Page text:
12. Supplementary Figure 12 Repeatability of semi-automated flow cytometry measurements.

    Repeatability of (a) absolute cell counts and (b) MFI estimated based on measurements performed at five different time points over five months on the same five individuals. Points represent the average of measurements across replicates of the same individual, and bars 3 times their standard deviation.

  13. Supplementary Figure 13 Reproducibility of semi-automated flow cytometry measurements.

    Comparison of cell counts measured in different flow cytometry panels across the 1,000 Milieu Intérieur donors. Spearman’s ρ correlation coefficients are shown.

  14. Supplementary Figure 14 Batch effects on measured immunophenotypes.

    (a) Effect of the sampling hour on the absolute number of CD16hi NK cells. Whole blood samples were collected from the 1,000 Milieu Intérieur healthy subjects every working day from 8 to 11AM. The sampling hour has a significant effect on different immune cell counts, such as the absolute number of CD16hi NK cells, which were adjusted for this batch effect. (b) Effect of the sampling day on immunophenotypes measured in the Milieu Intérieur cohort. Whole blood samples were collected from the 1,000 Milieu Intérieur healthy subjects every working day from September 2012 to august 2013. Variation in the mean fluorescence intensity (MFI) of several protein markers was observed along the sampling period. All MFIs were corrected for this batch effect using the ComBat nonparametric Bayesian framework. Three examples of uncorrected (left column) and corrected (right columns) values are shown.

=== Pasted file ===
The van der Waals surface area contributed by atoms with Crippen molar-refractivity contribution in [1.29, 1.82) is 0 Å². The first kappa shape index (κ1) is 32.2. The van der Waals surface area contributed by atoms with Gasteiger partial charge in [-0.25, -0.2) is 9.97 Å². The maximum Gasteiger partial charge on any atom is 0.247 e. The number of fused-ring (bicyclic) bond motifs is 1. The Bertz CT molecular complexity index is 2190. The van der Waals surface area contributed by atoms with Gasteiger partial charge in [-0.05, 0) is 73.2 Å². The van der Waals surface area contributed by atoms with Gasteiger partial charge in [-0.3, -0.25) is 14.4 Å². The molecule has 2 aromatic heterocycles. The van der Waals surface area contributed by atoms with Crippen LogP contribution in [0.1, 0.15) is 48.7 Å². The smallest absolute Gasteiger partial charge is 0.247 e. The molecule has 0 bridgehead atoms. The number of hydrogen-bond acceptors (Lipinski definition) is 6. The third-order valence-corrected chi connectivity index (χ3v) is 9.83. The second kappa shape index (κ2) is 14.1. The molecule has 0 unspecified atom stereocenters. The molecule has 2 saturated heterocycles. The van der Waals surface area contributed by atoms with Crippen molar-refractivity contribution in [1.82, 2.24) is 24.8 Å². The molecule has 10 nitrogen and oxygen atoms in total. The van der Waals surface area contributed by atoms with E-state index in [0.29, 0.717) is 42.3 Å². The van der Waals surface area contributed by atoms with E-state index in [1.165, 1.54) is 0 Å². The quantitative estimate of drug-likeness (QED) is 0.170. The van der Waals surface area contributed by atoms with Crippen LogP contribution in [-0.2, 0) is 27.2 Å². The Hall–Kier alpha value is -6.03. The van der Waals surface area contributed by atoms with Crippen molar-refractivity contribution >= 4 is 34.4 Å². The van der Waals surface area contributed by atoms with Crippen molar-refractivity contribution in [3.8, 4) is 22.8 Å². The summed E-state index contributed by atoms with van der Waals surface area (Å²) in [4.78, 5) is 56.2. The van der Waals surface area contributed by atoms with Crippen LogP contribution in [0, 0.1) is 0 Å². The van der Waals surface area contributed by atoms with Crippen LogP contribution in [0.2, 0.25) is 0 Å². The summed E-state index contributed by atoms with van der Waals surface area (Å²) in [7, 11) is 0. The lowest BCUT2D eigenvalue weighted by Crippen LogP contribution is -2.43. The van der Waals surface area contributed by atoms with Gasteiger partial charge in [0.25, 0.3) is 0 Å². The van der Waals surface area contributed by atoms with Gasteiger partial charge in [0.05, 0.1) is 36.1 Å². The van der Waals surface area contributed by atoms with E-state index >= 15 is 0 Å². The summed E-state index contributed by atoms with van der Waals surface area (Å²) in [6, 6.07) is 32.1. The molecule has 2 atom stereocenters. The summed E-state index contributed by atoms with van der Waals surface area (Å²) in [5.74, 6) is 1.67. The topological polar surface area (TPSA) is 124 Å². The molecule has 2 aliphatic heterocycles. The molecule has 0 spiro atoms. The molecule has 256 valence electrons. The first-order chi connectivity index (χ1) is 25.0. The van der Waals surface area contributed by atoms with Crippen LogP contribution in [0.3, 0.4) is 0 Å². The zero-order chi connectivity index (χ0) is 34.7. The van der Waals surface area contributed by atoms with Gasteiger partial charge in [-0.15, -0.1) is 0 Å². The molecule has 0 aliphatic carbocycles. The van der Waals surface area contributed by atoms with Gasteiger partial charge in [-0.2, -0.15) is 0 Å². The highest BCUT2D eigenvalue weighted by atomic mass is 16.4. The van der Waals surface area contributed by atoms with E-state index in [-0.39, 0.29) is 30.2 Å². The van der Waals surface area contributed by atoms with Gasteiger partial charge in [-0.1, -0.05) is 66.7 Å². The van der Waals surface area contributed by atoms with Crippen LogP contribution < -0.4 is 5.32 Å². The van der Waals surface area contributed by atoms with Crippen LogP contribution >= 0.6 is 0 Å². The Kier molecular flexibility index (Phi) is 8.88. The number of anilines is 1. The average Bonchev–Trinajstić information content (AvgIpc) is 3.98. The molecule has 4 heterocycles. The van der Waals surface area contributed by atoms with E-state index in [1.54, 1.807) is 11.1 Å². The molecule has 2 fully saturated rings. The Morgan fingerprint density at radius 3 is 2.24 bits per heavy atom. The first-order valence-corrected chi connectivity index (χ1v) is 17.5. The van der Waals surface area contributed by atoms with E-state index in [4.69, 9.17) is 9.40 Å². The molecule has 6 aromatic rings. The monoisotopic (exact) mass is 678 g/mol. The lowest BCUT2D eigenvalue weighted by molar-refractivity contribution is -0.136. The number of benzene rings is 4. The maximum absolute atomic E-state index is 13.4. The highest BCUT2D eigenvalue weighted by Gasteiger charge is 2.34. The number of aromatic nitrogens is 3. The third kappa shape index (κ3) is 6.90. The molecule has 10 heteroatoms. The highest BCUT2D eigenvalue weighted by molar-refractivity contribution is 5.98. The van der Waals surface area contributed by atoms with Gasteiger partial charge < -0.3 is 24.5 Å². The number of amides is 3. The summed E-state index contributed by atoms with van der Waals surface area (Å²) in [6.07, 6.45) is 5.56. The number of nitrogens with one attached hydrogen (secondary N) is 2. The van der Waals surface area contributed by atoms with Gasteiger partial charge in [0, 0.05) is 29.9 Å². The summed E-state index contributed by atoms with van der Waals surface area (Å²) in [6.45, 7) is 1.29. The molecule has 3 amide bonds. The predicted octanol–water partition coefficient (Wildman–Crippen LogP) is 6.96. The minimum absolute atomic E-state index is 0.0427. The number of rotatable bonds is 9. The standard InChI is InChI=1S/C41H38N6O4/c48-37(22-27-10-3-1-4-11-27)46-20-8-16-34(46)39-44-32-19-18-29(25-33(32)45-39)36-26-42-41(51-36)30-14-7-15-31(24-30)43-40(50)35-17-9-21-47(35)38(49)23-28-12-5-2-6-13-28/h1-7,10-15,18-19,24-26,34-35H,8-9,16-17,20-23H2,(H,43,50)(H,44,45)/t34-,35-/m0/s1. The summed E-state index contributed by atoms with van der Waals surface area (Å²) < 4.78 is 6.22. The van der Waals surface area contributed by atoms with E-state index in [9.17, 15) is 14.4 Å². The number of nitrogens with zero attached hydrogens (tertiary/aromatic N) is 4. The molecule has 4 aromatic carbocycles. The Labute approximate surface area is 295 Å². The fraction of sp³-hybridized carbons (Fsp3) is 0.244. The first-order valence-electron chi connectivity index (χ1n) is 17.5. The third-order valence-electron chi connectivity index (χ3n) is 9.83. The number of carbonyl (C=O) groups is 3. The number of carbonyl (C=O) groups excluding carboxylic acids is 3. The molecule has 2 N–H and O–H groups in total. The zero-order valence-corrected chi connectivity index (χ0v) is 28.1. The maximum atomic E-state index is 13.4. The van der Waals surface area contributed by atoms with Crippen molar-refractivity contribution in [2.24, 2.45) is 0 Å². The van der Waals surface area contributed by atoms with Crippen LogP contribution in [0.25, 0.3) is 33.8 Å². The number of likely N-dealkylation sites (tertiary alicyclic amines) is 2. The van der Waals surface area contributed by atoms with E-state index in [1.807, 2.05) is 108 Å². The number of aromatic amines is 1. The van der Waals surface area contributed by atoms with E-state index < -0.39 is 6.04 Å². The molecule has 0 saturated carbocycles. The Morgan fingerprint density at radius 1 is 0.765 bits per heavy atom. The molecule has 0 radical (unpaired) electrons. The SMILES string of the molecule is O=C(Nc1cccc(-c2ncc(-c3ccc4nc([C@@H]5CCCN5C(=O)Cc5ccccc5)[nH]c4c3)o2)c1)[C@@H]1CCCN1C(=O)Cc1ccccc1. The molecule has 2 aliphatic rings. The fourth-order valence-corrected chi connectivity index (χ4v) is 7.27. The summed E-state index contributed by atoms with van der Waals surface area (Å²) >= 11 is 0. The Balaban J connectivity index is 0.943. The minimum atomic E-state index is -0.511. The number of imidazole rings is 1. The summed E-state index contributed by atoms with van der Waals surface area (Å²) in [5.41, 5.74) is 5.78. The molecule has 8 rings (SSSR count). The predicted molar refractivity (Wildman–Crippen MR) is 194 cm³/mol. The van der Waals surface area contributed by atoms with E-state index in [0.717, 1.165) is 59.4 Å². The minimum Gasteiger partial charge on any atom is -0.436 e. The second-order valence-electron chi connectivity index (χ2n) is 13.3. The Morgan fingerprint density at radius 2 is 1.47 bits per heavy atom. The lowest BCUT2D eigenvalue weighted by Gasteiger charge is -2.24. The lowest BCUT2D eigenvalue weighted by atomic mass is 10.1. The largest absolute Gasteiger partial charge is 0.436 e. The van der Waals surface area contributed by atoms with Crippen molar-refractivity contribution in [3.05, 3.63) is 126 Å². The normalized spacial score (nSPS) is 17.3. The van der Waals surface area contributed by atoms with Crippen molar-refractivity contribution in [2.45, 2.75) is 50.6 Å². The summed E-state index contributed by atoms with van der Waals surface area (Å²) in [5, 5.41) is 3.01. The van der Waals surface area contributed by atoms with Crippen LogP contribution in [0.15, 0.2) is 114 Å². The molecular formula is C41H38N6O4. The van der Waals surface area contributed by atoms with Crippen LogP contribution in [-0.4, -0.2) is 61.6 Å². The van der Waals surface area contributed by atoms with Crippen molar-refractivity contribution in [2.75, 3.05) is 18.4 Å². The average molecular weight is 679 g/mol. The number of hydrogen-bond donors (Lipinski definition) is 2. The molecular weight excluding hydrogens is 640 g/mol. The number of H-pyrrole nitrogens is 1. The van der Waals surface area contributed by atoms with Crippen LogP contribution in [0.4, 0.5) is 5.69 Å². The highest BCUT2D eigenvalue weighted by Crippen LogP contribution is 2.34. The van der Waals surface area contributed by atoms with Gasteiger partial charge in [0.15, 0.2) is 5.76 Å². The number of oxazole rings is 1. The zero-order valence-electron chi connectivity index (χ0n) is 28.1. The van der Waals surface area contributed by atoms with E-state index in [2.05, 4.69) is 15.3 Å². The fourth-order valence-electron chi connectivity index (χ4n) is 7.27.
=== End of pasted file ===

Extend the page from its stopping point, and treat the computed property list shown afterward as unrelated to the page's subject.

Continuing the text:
15. Supplementary Figure 15 Transformed distributions of the 166 immunophenotypes studied in the Milieu Intérieur cohort.

    Distributions are shown after outlier removal, imputation, batch correction and transformation to normality. Raw distributions are shown in Supplementary Fig. 11.

  16. Supplementary Figure 16 Correlations among circulating levels of immune cell populations in the Milieu Intérieur cohort.